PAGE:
Resources

Planning & Preparedness Overview

According to the United Nations Office for Disaster Risk Reduction, an Emergency Preparedness Plan establishes arrangements in advance to enable timely, effective, and appropriate responses to hazardous events or emerging disaster situations.  It provides the overall strategy for minimizing the impact of an emergency, describes the organization and its collections, and clearly defines staff roles in varying emergency situations. An emergency plan will only be effective if your staff understand the plan and have the resources to implement it. 


This includes activities such as: 


Planning & Preparedness Document, Contract, and Form Examples

Mitigation Overview

FEMA describes “mitigation” as the "effort to reduce loss of life and property by lessening the impact of disasters." In order for mitigation to be effective, institutions should take action now—before the next disaster—to reduce loss or risk to collections later (analyze risk, reduce risk, and insure against risk).

For cultural institutions, having a solid understanding of your institution's risks and hazards will allow you to better communicate your emergency plans to employees, management, and board members and create a safe working environment for staff, researchers, volunteers and the general public.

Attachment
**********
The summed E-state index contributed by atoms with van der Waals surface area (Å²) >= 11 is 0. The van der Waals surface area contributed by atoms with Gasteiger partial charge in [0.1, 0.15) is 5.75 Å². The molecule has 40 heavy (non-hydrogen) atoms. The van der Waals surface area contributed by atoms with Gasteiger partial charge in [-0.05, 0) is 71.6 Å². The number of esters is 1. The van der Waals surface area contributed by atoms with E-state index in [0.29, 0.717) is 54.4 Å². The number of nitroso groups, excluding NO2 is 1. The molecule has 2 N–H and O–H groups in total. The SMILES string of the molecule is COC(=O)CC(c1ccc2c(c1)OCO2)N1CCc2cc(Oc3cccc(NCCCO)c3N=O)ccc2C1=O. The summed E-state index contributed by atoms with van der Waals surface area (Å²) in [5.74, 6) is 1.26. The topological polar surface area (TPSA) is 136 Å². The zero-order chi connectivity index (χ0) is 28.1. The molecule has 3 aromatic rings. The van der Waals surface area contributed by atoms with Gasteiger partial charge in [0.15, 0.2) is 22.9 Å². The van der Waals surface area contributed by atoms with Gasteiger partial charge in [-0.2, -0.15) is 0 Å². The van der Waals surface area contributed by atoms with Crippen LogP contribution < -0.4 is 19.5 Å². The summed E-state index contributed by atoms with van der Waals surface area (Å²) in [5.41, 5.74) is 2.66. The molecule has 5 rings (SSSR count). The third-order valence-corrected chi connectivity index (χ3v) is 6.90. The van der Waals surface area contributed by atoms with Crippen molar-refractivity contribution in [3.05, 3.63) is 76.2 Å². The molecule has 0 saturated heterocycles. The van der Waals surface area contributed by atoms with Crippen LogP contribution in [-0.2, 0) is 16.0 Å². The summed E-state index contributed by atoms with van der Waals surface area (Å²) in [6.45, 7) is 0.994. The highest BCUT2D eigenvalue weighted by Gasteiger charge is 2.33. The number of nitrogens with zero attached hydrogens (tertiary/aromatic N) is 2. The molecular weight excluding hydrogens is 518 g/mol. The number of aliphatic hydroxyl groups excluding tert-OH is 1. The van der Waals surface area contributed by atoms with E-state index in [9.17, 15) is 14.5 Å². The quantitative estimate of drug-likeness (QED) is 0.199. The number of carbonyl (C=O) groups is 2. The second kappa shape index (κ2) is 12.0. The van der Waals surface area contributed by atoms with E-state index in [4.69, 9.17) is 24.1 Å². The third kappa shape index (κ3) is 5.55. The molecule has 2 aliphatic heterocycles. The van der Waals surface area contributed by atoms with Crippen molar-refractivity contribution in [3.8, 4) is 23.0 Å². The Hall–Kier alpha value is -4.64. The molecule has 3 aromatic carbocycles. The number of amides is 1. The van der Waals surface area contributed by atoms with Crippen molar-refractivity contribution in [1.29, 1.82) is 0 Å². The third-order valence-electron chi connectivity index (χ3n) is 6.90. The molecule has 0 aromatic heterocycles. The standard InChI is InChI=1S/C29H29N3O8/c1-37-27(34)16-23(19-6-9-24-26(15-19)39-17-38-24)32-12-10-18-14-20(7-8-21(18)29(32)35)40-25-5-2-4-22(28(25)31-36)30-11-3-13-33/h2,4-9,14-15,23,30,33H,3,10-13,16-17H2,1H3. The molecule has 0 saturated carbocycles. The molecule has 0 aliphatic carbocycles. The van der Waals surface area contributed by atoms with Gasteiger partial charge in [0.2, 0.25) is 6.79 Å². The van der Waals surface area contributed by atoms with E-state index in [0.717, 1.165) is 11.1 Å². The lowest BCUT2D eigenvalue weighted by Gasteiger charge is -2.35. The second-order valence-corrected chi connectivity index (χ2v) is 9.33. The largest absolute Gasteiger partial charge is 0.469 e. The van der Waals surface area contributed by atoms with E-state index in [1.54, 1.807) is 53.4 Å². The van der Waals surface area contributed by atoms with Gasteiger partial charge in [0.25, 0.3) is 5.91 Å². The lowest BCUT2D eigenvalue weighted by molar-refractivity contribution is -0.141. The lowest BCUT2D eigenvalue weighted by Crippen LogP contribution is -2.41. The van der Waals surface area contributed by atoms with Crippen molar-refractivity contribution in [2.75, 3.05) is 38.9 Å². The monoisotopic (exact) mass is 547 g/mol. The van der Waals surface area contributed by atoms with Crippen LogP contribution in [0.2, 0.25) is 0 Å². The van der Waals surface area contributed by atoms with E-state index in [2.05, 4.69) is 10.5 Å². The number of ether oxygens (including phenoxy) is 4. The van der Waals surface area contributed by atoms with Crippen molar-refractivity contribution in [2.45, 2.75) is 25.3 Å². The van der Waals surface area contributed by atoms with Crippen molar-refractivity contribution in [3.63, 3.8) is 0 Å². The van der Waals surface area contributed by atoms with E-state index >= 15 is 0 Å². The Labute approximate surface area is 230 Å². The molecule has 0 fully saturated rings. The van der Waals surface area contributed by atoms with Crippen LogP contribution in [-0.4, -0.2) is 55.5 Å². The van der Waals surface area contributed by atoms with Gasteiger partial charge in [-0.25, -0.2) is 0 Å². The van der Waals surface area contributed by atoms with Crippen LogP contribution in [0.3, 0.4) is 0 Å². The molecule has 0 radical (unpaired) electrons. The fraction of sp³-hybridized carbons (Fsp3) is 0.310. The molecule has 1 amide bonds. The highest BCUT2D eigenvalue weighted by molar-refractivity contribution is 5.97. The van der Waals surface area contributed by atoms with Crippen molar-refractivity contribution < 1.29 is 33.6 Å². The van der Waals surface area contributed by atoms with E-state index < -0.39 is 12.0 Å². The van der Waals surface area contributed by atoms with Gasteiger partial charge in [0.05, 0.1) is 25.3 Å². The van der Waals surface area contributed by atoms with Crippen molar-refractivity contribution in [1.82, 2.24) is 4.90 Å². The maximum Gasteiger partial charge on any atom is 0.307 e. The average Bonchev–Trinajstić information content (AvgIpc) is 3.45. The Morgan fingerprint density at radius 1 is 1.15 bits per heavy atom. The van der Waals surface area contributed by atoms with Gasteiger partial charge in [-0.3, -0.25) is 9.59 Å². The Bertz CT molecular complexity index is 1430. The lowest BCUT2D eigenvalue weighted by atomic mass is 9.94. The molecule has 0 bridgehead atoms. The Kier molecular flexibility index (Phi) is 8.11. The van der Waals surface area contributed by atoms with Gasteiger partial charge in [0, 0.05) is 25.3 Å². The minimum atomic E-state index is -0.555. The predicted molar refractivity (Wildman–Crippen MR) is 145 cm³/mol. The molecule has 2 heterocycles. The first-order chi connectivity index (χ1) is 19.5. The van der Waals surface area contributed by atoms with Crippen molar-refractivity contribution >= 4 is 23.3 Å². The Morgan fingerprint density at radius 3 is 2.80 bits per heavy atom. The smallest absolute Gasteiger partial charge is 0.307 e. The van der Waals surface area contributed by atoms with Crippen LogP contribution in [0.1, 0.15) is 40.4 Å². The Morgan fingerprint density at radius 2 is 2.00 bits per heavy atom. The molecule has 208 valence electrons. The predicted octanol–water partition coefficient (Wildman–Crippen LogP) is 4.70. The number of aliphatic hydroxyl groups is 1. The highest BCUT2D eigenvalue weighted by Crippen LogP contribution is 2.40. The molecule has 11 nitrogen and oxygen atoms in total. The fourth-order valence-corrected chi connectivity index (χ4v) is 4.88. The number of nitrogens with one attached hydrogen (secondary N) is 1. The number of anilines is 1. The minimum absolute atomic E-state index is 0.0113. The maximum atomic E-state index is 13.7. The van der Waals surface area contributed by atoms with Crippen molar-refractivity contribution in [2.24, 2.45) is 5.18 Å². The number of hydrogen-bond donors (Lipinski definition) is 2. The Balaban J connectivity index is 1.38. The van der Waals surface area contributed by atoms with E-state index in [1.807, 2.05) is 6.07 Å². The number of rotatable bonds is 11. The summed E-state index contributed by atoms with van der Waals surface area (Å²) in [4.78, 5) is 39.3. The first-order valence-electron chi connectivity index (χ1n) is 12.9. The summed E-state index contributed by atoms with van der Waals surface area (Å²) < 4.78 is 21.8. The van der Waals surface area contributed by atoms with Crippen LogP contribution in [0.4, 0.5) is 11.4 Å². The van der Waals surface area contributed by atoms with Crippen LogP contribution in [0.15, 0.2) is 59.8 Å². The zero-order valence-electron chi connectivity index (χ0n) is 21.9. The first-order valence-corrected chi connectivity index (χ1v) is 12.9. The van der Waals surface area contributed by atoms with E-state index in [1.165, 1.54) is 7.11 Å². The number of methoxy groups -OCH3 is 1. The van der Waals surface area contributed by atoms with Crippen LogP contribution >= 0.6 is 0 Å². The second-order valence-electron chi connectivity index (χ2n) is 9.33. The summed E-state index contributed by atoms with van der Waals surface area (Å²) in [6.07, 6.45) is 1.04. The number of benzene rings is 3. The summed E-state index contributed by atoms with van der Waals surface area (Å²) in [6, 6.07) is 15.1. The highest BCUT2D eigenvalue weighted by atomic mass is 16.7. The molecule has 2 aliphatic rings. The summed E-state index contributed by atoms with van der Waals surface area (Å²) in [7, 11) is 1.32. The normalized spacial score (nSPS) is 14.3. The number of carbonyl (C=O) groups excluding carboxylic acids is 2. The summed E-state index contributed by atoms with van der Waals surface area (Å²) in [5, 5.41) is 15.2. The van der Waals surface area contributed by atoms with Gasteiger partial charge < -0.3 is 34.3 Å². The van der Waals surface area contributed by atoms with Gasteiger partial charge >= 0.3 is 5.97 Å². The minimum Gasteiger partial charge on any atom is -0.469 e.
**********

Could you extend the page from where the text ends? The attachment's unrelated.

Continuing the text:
Mitigation Document, Contract, and Form Examples

Response Overview

First and foremost, personal safety is more important than any collection. No one should be allowed into an affected area until emergency service personnel have declared the space to be safe. This may take time. Use this time to revisit your institution's emergency plan, contact and assemble your response team, and begin plans for your salvage efforts. 

***Special Note from the American Institute for Conservation***


Even after the building is deemed safe to enter, you still have to consider the following hazards: 

AIC Response Suggestions

Heritage Preservation Videos

Recovery Overview

It is important to know that the recovery process may take time. The goal is to stabilize the collection and avoid or reduce future risk. 

This may include: building repairs or renovations, conservation of the collection, or applications for grants or relief funding to support recovery efforts. 

Recovery Webinars

Recovery Document, Contract, & Form Examples

Additional Courses, Institutions & Programs

Valuable Resources - Requires Purchase